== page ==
Configuring and Managing the Streaming Server

Configuring and Managing the Streaming Server

The Greenplum Streaming Server (GPSS) manages communication and data transfer between a client (for example, the Pivotal Greenplum-Informatica Connector) and Greenplum Database. You must configure and start a GPSS instance before you use the service to load data into Greenplum Database.

Topics in this section include:


The Greenplum Streaming Server gpss and gpsscli command line utilities are automatically installed with Greenplum Database version 5.16 and later.

Before you start a GPSS server instance, ensure that you:

  • Install and start a compatible Greenplum Database version.
  • Can identify the hostname of your master node.
  • Can identify the port on which your Greenplum Database master server process is running, if it is not running on the default port (5432).
  • Select one or more GPSS host machines that have connectivity to:
    • The GPSS client host systems.
    • The Greenplum Database master and all segment hosts.

If you are using the gpsscli client utility, ensure that you run the command on a host that has connectivity to:

  • The client data source host systems. For example, for a Kafka data source, you must have connectivity to each broker host in the Kafka cluster.
  • The Greenplum Database master and all segment hosts.

Registering the GPSS Extension

You must explicitly register the Greenplum Streaming Server extension in each database in which you will use GPSS to write data to Greenplum tables. To register these functions, you must have Greenplum Database SUPERUSER privileges on the database, or you must be the database owner.

Perform the following procedure to register the GPSS extension:

  1. Open a new terminal window, log in to the Greenplum Database master host as the gpadmin administrative user, and set up the Greenplum environment. For example:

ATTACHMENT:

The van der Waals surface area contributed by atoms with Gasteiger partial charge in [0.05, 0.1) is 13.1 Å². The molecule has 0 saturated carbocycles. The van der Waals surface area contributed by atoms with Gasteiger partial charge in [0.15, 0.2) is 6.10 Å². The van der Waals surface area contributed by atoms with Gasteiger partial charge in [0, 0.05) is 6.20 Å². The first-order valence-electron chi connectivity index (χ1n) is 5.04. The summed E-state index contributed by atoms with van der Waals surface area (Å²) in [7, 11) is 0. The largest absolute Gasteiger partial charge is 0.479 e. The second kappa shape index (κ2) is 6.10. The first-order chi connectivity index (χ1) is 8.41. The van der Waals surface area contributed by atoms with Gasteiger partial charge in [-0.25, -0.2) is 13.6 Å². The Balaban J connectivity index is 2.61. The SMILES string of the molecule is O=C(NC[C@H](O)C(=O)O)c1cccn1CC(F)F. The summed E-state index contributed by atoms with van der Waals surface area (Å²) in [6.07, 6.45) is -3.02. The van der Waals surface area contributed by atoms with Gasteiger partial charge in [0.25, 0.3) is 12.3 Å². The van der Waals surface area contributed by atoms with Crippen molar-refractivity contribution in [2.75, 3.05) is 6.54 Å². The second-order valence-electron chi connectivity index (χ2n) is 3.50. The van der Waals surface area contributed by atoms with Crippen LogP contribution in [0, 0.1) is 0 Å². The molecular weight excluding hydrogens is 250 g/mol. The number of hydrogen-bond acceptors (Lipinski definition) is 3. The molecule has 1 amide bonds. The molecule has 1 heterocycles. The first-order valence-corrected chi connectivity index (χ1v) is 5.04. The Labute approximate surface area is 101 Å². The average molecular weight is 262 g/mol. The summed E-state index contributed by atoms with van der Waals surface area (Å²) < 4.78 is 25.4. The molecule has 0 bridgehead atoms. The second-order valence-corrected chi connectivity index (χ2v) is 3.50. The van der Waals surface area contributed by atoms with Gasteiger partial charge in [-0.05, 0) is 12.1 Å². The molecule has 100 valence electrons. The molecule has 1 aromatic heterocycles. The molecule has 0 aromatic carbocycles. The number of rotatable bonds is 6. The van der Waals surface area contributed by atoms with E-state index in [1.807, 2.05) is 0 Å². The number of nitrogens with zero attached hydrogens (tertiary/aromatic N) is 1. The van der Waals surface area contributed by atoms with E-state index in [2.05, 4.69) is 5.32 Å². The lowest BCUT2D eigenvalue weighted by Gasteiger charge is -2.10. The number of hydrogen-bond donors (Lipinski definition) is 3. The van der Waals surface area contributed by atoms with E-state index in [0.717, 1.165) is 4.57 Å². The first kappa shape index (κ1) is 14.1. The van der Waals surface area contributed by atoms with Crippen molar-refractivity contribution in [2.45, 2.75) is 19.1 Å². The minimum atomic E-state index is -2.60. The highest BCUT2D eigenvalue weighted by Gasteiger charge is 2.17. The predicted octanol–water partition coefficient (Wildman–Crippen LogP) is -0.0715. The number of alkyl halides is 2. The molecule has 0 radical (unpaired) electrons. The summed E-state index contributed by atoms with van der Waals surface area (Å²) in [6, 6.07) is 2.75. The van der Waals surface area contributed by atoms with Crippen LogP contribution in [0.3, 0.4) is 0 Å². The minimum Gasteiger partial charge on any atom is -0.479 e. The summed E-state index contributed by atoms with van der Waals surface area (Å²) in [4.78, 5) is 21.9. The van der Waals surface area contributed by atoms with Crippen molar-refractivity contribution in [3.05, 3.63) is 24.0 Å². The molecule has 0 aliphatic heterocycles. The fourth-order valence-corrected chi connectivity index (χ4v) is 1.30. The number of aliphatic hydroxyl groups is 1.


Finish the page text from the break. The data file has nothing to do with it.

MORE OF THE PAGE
$ ssh gpadmin@gpmaster
    gpadmin@gpmaster$ . /usr/local/greenplum-db/
  2. Start the psql subsystem, connecting to a database in which you want to register the GPSS formatter function. For example:
    gpmaster$ psql -d testdb
  3. Enter the following command to register the extension:
    testdb=# CREATE EXTENSION gpss;
  4. Perform steps 2 and 3 for each database in which the Greenplum Streaming Server will write client data.

Configuring the Greenplum Streaming Server

You configure an invocation of the Greenplum Streaming Server via a JSON-formatted configuration file. This configuration file includes properties that identify the listen address of the GPSS service as well as the gpfdist service host, bind address, and port number. You can also specify encryption options in the file.

The contents of a sample GPSS JSON configuration file named gpsscfg1.json follow:

    "ListenAddress": {
        "Host": "",
        "Port": 50007,
        "SSL": true
    "Gpfdist": {
        "Host": "",
        "Port": 8319,
        "BindAddress": ""
    "Certificate": {
        "CertFile": "/home/gpadmin/gpdb_bin/gpdb/server.crt",
        "KeyFile": "/home/gpadmin/gpdb_bin/gpdb/server.key",
        "CAFile": "/home/gpadmin/gpdb_bin/gpdb/rootCA.pem"

Refer to the gpss.json reference page for detailed information about the GPSS configuration file format and the configuration properties that the utility supports.

Note: If your Kafka or Greenplum Database clusters are using Kerberos authentication or SSL encryption, see Configuring the Streaming Server for Encryption and Authentication.

Running the Greenplum Streaming Server